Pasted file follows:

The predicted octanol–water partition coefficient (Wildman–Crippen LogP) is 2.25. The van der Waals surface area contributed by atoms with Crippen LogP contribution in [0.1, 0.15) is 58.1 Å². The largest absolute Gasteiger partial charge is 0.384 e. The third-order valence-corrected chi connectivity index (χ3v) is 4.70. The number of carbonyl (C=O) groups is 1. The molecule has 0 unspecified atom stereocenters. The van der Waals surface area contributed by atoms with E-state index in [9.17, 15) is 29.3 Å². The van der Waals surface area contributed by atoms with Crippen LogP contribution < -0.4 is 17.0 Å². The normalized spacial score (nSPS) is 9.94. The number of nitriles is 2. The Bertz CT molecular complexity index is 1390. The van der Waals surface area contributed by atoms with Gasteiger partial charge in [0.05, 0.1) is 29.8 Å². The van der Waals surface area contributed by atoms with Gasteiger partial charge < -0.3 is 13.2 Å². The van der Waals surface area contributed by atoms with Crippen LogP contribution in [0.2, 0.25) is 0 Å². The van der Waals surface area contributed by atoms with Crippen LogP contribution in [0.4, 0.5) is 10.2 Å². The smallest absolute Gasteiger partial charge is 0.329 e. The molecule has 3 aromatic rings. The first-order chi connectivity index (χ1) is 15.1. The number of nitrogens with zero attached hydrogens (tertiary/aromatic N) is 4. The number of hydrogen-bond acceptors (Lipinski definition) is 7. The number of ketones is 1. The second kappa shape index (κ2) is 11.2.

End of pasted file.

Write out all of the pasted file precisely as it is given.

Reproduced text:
The predicted octanol–water partition coefficient (Wildman–Crippen LogP) is 2.25. The van der Waals surface area contributed by atoms with Crippen LogP contribution in [0.1, 0.15) is 58.1 Å². The largest absolute Gasteiger partial charge is 0.384 e. The third-order valence-corrected chi connectivity index (χ3v) is 4.70. The number of carbonyl (C=O) groups is 1. The molecule has 0 unspecified atom stereocenters. The van der Waals surface area contributed by atoms with E-state index in [9.17, 15) is 29.3 Å². The van der Waals surface area contributed by atoms with Crippen LogP contribution < -0.4 is 17.0 Å². The normalized spacial score (nSPS) is 9.94. The number of nitriles is 2. The Bertz CT molecular complexity index is 1390. The van der Waals surface area contributed by atoms with Gasteiger partial charge in [0.05, 0.1) is 29.8 Å². The van der Waals surface area contributed by atoms with Gasteiger partial charge < -0.3 is 13.2 Å². The van der Waals surface area contributed by atoms with Crippen LogP contribution in [0.2, 0.25) is 0 Å². The van der Waals surface area contributed by atoms with Crippen LogP contribution in [0.4, 0.5) is 10.2 Å². The smallest absolute Gasteiger partial charge is 0.329 e. The molecule has 3 aromatic rings. The first-order chi connectivity index (χ1) is 15.1. The number of nitrogens with zero attached hydrogens (tertiary/aromatic N) is 4. The number of hydrogen-bond acceptors (Lipinski definition) is 7. The number of ketones is 1. The second kappa shape index (κ2) is 11.2.